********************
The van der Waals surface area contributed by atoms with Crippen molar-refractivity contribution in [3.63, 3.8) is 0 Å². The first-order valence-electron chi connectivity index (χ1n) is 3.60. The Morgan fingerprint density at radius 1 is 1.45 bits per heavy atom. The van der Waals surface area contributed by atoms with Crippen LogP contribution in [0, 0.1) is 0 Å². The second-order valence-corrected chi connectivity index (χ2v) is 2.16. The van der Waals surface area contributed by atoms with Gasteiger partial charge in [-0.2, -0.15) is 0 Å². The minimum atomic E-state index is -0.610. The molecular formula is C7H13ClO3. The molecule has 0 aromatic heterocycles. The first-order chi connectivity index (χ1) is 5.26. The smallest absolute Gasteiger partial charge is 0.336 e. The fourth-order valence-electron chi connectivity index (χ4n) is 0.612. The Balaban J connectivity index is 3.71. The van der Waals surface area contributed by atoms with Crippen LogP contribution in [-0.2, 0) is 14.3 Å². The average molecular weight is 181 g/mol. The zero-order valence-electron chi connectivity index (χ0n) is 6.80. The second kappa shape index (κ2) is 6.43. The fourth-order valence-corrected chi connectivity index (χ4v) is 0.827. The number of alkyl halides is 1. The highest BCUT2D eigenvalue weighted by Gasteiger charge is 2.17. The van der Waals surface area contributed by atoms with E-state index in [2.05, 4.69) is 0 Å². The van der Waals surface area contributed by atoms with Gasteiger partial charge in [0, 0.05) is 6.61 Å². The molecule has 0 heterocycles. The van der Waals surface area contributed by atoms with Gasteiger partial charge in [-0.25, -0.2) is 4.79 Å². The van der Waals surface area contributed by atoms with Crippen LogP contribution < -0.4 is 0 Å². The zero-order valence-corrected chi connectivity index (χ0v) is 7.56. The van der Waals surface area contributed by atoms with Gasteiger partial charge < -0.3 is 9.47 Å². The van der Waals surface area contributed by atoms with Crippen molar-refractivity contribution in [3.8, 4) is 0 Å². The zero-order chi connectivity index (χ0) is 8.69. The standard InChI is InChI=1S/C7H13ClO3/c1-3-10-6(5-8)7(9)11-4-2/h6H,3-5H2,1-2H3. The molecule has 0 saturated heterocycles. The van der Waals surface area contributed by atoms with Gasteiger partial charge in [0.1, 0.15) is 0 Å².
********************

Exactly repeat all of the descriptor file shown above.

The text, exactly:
The van der Waals surface area contributed by atoms with Crippen molar-refractivity contribution in [3.63, 3.8) is 0 Å². The first-order valence-electron chi connectivity index (χ1n) is 3.60. The Morgan fingerprint density at radius 1 is 1.45 bits per heavy atom. The van der Waals surface area contributed by atoms with Crippen LogP contribution in [0, 0.1) is 0 Å². The second-order valence-corrected chi connectivity index (χ2v) is 2.16. The van der Waals surface area contributed by atoms with Gasteiger partial charge in [-0.2, -0.15) is 0 Å². The minimum atomic E-state index is -0.610. The molecular formula is C7H13ClO3. The molecule has 0 aromatic heterocycles. The first-order chi connectivity index (χ1) is 5.26. The smallest absolute Gasteiger partial charge is 0.336 e. The fourth-order valence-electron chi connectivity index (χ4n) is 0.612. The Balaban J connectivity index is 3.71. The van der Waals surface area contributed by atoms with Crippen LogP contribution in [-0.2, 0) is 14.3 Å². The average molecular weight is 181 g/mol. The zero-order valence-electron chi connectivity index (χ0n) is 6.80. The second kappa shape index (κ2) is 6.43. The fourth-order valence-corrected chi connectivity index (χ4v) is 0.827. The number of alkyl halides is 1. The highest BCUT2D eigenvalue weighted by Gasteiger charge is 2.17. The van der Waals surface area contributed by atoms with E-state index in [2.05, 4.69) is 0 Å². The van der Waals surface area contributed by atoms with Gasteiger partial charge in [0, 0.05) is 6.61 Å². The molecule has 0 heterocycles. The van der Waals surface area contributed by atoms with Gasteiger partial charge in [-0.25, -0.2) is 4.79 Å². The van der Waals surface area contributed by atoms with Crippen LogP contribution < -0.4 is 0 Å². The zero-order valence-corrected chi connectivity index (χ0v) is 7.56. The van der Waals surface area contributed by atoms with Gasteiger partial charge < -0.3 is 9.47 Å². The van der Waals surface area contributed by atoms with Crippen molar-refractivity contribution in [3.8, 4) is 0 Å². The zero-order chi connectivity index (χ0) is 8.69. The standard InChI is InChI=1S/C7H13ClO3/c1-3-10-6(5-8)7(9)11-4-2/h6H,3-5H2,1-2H3. The molecule has 0 saturated heterocycles. The van der Waals surface area contributed by atoms with Gasteiger partial charge in [0.1, 0.15) is 0 Å².